We humans commonly get in a trap of thinking: “Things will be better when _______________.” When we are in high school, we think everything will be okay when we move out and go to college. When we are single, we think things will be better when we have someone special in our life. When we are engaged, we think they will be better when we are married…and so on.
Perhaps there is some truth to this, but I think it is a dangerous way to live. I’ve seen too many people have a serious let-down after that next thing happened. The transition didn’t bring with it all that they hoped, and in a sense, they were let down even more. The problem is this: when we go through a transition, there is one thing we take with us — ourselves! Rather than hope for a situation change to make things better, we are better off working on ourselves in the situation we are in.
The process of moving presented me with hope of some things I might use this life transition to change about how I do some things. One of these was that I wanted to be a little more organized in my work spaces. My desk at both work and home have always been messy and cluttered. I wanted to change that. Now, my home office is also my work office. The potential for chaos as these forces clash could be unbelieveable, but I have worked hard. When we moved in, I spent a few days really trying to get my office nicely organized and to have a place for everything. This was a good start, but I’m noticing that things are slowly starting to stack here and there. It isn’t bad, but I see the buildup happening, and I need to keep on top of it. The point is…it is still my office, and I am still prone to stacks. Changing offices doesn’t change me.
I think followers of Jesus are often guilty of the same thing in how we view eternity. Generally, we think that this life is one where we are stuck and trapped in this harder life that Jesus has called us to live, but that he will pay us all back in the resurrection. We think being a Chrstian is just about suffering for a great reward later. We have to escape this thinking.
As far as now goes, I believe fully that following Jesus now is the best way to live. Yes, it means I give more of myself than I often want to. Yes, it means I sacrifice. Yes, it means I suffer at times. But I wouldn’t trade it. I don’t try to live this life with an undercurrent thought of: “God, you owe me for this.” I think some of our “suffer now, reward later” thinking reveals that kind of thinking.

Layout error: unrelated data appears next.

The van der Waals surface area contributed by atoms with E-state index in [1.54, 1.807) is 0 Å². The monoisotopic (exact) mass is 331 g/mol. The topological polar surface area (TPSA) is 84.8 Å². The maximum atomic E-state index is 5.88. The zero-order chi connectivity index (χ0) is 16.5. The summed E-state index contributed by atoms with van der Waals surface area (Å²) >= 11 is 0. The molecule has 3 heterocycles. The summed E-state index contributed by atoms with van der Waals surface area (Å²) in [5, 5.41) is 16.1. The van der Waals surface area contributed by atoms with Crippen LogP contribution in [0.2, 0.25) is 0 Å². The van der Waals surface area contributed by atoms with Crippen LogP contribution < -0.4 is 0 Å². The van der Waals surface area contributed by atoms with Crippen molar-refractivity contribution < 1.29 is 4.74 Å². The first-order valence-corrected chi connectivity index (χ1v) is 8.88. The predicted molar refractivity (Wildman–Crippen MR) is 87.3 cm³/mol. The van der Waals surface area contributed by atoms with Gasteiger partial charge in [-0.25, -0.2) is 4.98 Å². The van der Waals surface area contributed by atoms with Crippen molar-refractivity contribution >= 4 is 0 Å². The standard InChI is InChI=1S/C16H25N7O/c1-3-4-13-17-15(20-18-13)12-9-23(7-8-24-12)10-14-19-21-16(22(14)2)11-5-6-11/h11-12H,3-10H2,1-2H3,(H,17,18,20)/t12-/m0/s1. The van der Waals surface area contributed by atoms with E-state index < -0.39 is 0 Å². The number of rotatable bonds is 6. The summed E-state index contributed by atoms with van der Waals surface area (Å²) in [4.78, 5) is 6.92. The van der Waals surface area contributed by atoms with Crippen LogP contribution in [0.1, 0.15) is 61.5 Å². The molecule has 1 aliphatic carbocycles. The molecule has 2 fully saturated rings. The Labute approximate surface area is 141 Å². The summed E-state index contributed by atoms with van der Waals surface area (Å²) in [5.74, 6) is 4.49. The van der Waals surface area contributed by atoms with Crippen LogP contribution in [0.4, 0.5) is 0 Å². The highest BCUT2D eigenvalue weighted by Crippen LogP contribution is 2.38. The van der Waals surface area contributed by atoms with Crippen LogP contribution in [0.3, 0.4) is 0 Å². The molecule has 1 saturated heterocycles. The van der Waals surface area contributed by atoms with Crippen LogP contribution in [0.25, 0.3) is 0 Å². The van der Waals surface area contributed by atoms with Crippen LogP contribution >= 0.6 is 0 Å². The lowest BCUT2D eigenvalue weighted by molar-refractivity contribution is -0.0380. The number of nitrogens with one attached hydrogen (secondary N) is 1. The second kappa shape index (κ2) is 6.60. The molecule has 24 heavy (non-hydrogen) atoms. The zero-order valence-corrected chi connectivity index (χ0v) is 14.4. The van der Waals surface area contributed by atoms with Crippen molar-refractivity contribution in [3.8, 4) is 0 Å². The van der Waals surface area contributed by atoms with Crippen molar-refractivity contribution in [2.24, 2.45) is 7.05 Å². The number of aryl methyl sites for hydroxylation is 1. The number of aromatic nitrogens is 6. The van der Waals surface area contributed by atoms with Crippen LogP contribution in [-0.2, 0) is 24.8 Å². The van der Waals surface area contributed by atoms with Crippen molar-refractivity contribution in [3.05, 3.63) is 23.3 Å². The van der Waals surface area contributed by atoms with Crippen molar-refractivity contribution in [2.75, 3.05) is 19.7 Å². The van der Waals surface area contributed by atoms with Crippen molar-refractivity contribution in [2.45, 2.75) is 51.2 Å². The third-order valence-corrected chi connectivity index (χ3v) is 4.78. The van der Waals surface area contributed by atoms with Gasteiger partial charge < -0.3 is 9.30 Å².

The other side of it is this. Do we truly think that the resurrection will be a time where we have all we want, all the time. Does that sound like a satisfying way to live forever? Or is that just our consumer mentality projected on to eternity? Think of what broke when Adam and Eve ate that fruit in the garden…for the first time, they “wanted”. The serpent convinced them that they needed something they didn’t have. Prior to that, the shalom of the garden was that they didn’t “want”, but just enjoyed the company of God and each other. Perhaps we should think of the resurrection not as a time where we will be able to get without limit, but where we will be able to give without limit. It will be full relationships between us and God, where everyone will be able to give without fear of what they will miss out on.
This is why how we view following Jesus now is so important. It is a preview and a preparation for what eternity will bring. If we view this time as a sacrifice for the rewards to come, it corrupts us. Instead, the way we live in this life is a glimpse for all to see of what it will look like when God fully restores all things. My most fulfilling times in this life are when I use gifts that God has given me for the benefit of others. Shouldn’t I think that the resurrection holds an even greater fulfillment of this same thing?
(Mike DeVries post on “Rabbi Zalman Marcus on Heaven and Hell [part 1]” helped me formulate some of these thoughts, and I encourage you to read it as well.)